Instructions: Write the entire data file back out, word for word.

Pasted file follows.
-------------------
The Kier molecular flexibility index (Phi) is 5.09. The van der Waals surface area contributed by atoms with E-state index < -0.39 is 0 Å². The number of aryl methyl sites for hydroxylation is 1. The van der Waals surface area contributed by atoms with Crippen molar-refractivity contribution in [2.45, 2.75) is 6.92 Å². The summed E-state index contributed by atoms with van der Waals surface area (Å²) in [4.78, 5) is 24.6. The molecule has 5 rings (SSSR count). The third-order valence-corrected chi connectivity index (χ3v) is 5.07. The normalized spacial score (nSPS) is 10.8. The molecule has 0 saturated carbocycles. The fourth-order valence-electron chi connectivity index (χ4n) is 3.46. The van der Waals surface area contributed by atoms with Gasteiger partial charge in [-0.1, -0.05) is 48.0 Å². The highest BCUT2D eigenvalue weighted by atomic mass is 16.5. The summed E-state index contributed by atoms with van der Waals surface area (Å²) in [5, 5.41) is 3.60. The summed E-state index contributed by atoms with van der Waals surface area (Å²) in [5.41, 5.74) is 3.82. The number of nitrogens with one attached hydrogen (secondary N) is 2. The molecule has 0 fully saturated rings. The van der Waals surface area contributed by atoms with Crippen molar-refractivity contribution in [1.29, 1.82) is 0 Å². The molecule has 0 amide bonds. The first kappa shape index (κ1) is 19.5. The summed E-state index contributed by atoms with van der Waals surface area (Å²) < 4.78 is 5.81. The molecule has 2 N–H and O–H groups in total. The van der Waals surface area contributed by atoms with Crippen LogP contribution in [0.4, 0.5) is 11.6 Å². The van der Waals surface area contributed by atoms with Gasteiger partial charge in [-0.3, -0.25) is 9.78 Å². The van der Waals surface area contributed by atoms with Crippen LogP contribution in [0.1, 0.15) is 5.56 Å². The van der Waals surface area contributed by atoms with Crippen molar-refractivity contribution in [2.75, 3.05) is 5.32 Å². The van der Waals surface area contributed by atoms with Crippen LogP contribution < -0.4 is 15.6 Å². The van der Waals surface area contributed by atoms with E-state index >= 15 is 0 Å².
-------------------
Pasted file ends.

The Kier molecular flexibility index (Phi) is 5.09. The van der Waals surface area contributed by atoms with E-state index < -0.39 is 0 Å². The number of aryl methyl sites for hydroxylation is 1. The van der Waals surface area contributed by atoms with Crippen molar-refractivity contribution in [2.45, 2.75) is 6.92 Å². The summed E-state index contributed by atoms with van der Waals surface area (Å²) in [4.78, 5) is 24.6. The molecule has 5 rings (SSSR count). The third-order valence-corrected chi connectivity index (χ3v) is 5.07. The normalized spacial score (nSPS) is 10.8. The molecule has 0 saturated carbocycles. The fourth-order valence-electron chi connectivity index (χ4n) is 3.46. The van der Waals surface area contributed by atoms with Gasteiger partial charge in [-0.1, -0.05) is 48.0 Å². The highest BCUT2D eigenvalue weighted by atomic mass is 16.5. The summed E-state index contributed by atoms with van der Waals surface area (Å²) in [5, 5.41) is 3.60. The summed E-state index contributed by atoms with van der Waals surface area (Å²) in [5.41, 5.74) is 3.82. The number of nitrogens with one attached hydrogen (secondary N) is 2. The molecule has 0 fully saturated rings. The van der Waals surface area contributed by atoms with Crippen molar-refractivity contribution in [1.29, 1.82) is 0 Å². The molecule has 0 amide bonds. The first kappa shape index (κ1) is 19.5. The summed E-state index contributed by atoms with van der Waals surface area (Å²) < 4.78 is 5.81. The molecule has 2 N–H and O–H groups in total. The van der Waals surface area contributed by atoms with Crippen LogP contribution in [0.4, 0.5) is 11.6 Å². The van der Waals surface area contributed by atoms with Gasteiger partial charge in [-0.3, -0.25) is 9.78 Å². The van der Waals surface area contributed by atoms with Crippen LogP contribution in [0.1, 0.15) is 5.56 Å². The van der Waals surface area contributed by atoms with Crippen molar-refractivity contribution in [2.75, 3.05) is 5.32 Å². The van der Waals surface area contributed by atoms with Crippen LogP contribution < -0.4 is 15.6 Å². The van der Waals surface area contributed by atoms with E-state index >= 15 is 0 Å².